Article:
The band in general, but Frank Bornemann in particular, are in fine form and full of inspiration. Which is quite strange since prog rock was much a has been in 1982: it was released before Marillion´s Script For A Juster´s Tear and the whole neo prog movement show the world that symphonic prog was very much alive and well (and marketable). The success fo this record and the title song were a very nice surprise for all progheads around the world (believe it or not, it was actually played on the radio in my hometown in Brazil). Ok, Time to Turn (the song) owns a lot to Pink floyd´s earlier hit Another Brick On The Wall, but sitll is a great song, with clever lyrics and a female chorus that enhances the powerful melody line.

As with the previous record, Time To Turn has no weak tracks and I like to hear it form beginning to end without skipping a single track. The CD has a great unified feeling that is even slightly superior to the one I felt on Planets. The line up had a small, but significantly, change: out goes english born drummer Jim McGillivray, in comes a returning Fritz Randow (who had left at the time of The Power And the Passion). The Planets saga finishes with a rare acoustic song Say, Is It Really True. A very nice ending for one of the finest concept albums of that era.

With an excellent prodcution, the album still sounds fresh and exciting after all these years. One of the very few early 80´s works that stood the test of time so well.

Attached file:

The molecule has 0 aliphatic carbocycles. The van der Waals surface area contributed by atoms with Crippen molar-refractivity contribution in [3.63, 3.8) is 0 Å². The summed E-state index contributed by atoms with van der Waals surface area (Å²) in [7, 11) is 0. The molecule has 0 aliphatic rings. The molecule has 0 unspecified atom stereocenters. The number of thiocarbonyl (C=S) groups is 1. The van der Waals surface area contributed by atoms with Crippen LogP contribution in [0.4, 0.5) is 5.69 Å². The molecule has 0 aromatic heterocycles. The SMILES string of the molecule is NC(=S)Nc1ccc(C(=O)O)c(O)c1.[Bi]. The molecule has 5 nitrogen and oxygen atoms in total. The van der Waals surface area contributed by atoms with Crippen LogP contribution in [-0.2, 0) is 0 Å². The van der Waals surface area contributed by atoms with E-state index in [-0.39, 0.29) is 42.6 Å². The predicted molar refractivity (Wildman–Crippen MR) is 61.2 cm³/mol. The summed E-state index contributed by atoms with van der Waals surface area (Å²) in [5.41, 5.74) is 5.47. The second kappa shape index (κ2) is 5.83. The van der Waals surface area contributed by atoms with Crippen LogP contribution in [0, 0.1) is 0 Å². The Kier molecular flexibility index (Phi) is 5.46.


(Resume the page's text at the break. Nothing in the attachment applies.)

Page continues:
Rating: 4,5 stars. Highly recommended!

Review by Warthur
3 stars Time to Turn is the sequel to Planets, and continues that album's general approach. On balance, however, I'm not so keen this time around - perhaps because there seems to be a greater emphasis here on Frank Bornemann's vocals, which have always been a particular weak spot for Eloy. Had Eloy just decided to bite the bullet and go all-instrumental I suspect I'd enjoy them much better as a band; as it is, Bornemann's pedestrian, monotonous and distracting vocals impair the music whenever he steps up to the mic (it's the main factor which stopped me giving five stars to any of their classic 1970s albums). Still worth a listen if you absolutely loved Planets, but I suspect I'll be listening to the former more often.
Review by octopus-4
SPECIAL COLLABORATOR RIO/Avant/Zeuhl,Neo & Post/Math Teams
3 stars The last significant effort of Eloy before the fall that was so common to many bands in the 80s starts with a song between Alan Parsons and Pink Floyd. Nothing strange, it's the year of "Pink Project" a lucky single which mixed Another Brick in The Wall and Mammagamma, so it's what remains of the prog sound of that times, just before the neo-prog wave. "Through A Somber Galaxy" has the bass and keyboards very in line with Parsons, the guitar very similar to the Gilmour of WYWH and Animals and the terrible vocals of Bornemann, that even if terrible with his accent is a trademark of the band.

"Behind The Walls of Imagination" has something of the old times. Only five years are passed from the release of a masterpiece like Ocean and they are already "old times". Have a Cigar is the source of inspiration for bass and keys on this good track.